But, with the stadium deal signed, sealed and soon-to-be delivered, there may be a casualty after all – the Minnesota Stars of the North American Soccer League. Unbeknownst to many sports fans, the Stars have been atop the NASL all season, losing for the first time in 11 games with a loss Tuesday night to the San Jose Earthquakes. They are the current king of the hill in the NASL but, given its Tier Two nature in the world of U.S. soccer, if you aren't a Stars fan, you likely don't know they exist.
The Stars have struggled to maintain a franchise, despite their current success. In 2010, the franchise was on the brink of bankruptcy only to be bailed out by the NASL. The league brought in its own people to try to get the franchise healthy enough to sell to a potential buyer, but one of the selling points extolled by the Wilf family and stadium advocates was that they would have a five-year exclusive right to bring a Major League Soccer (MLS) franchise to the new stadium. Given the 2016 projection for the new stadium, the Vikings would retain MLS franchise rights until 2021.
When soccer enjoyed its greatest success in the United States in the late 1970s, it was the NASL that was the king. However, while still in operation, NASL is viewed by soccer aficionados as the minor leagues of soccer. It has been surpassed in fan interest and media exposure greatly by MLS.
MLS is unique in sports in terms of ownership and the division of power among its member teams. Created in 1993 as part of a U.S. push to host the World Cup in 1994, MLS, which began play in 1996, is a single league entity, not run on an individual franchise basis. The league owns all the teams and it is operated by a collection of investors. Each franchise has an owner/operator that is a shareholder in the league as a whole. The league runs an annual schedule from March to December and currently has 19 teams. MLS has been very open to expansion, adding a Seattle franchise in 2009, a Philadelphia team in 2010, teams representing Portland and Vancouver in 2011 and a Montreal franchise this year.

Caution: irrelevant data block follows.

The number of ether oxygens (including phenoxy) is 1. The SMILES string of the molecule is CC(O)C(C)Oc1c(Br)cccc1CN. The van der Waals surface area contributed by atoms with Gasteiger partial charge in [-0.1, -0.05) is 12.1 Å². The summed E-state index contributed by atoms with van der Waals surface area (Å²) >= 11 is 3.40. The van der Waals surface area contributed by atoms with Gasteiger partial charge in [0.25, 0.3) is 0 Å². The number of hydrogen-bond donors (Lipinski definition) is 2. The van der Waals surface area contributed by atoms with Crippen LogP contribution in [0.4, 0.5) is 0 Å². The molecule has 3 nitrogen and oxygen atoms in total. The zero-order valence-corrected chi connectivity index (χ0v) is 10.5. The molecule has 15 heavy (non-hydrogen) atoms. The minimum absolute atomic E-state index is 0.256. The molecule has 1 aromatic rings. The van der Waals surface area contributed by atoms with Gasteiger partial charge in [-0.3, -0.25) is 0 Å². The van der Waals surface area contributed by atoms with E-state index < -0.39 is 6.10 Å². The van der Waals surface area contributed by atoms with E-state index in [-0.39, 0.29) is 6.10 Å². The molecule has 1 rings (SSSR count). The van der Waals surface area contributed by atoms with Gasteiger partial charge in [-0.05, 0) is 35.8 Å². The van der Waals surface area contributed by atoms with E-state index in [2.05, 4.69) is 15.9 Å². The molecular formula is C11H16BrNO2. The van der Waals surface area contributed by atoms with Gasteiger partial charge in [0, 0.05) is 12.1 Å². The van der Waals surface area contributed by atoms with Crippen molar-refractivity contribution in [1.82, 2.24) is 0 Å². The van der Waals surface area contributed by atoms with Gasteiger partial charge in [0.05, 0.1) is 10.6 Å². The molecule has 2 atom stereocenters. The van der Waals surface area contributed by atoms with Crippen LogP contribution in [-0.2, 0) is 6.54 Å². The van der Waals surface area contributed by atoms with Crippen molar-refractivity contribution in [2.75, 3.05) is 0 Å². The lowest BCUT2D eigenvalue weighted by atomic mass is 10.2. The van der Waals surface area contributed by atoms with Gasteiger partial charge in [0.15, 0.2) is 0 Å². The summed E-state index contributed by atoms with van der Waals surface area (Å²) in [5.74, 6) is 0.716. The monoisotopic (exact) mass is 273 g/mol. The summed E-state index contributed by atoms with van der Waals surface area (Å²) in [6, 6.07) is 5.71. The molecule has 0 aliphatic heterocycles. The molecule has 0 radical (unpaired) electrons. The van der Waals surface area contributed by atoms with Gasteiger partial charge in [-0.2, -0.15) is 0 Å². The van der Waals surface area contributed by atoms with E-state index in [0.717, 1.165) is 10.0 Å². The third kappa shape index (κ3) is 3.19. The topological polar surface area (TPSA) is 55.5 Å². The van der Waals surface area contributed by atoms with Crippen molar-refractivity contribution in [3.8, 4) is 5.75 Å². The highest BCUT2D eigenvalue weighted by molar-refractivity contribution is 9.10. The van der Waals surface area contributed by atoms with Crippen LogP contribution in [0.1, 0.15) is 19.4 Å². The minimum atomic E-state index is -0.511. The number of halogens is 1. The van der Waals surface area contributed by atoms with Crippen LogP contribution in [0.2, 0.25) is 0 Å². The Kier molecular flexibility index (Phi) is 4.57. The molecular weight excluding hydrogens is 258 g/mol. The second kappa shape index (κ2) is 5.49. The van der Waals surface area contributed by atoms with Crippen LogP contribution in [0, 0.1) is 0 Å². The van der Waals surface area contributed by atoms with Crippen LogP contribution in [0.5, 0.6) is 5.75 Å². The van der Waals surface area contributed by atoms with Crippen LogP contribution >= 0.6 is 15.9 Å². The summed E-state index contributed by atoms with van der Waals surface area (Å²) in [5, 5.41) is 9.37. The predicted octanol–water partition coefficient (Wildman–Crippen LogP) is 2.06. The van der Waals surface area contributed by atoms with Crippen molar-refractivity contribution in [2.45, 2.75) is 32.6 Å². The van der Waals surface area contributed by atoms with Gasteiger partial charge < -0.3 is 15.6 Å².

Given that MLS is more profitable and gets much more media attention (some would argue force-fed media attention to a largely apathetic American fan base in comparison to other major professional sports), the stadium deal and the ability for the Wilfs to try to pull an MLS franchise into a market that already has a NASL franchise could end up being collateral damage in the stadium debate.
For all the jobs that were saved and/or created by the Vikings staying, getting a stadium may well be the death knell for the Minnesota Stars.
John Holler has been writing about the Vikings for more than a decade for Viking Update. Follow Viking Update on Twitter and discuss this topic on our message boards. To become a subscriber to the Viking Update web site or magazine, click here.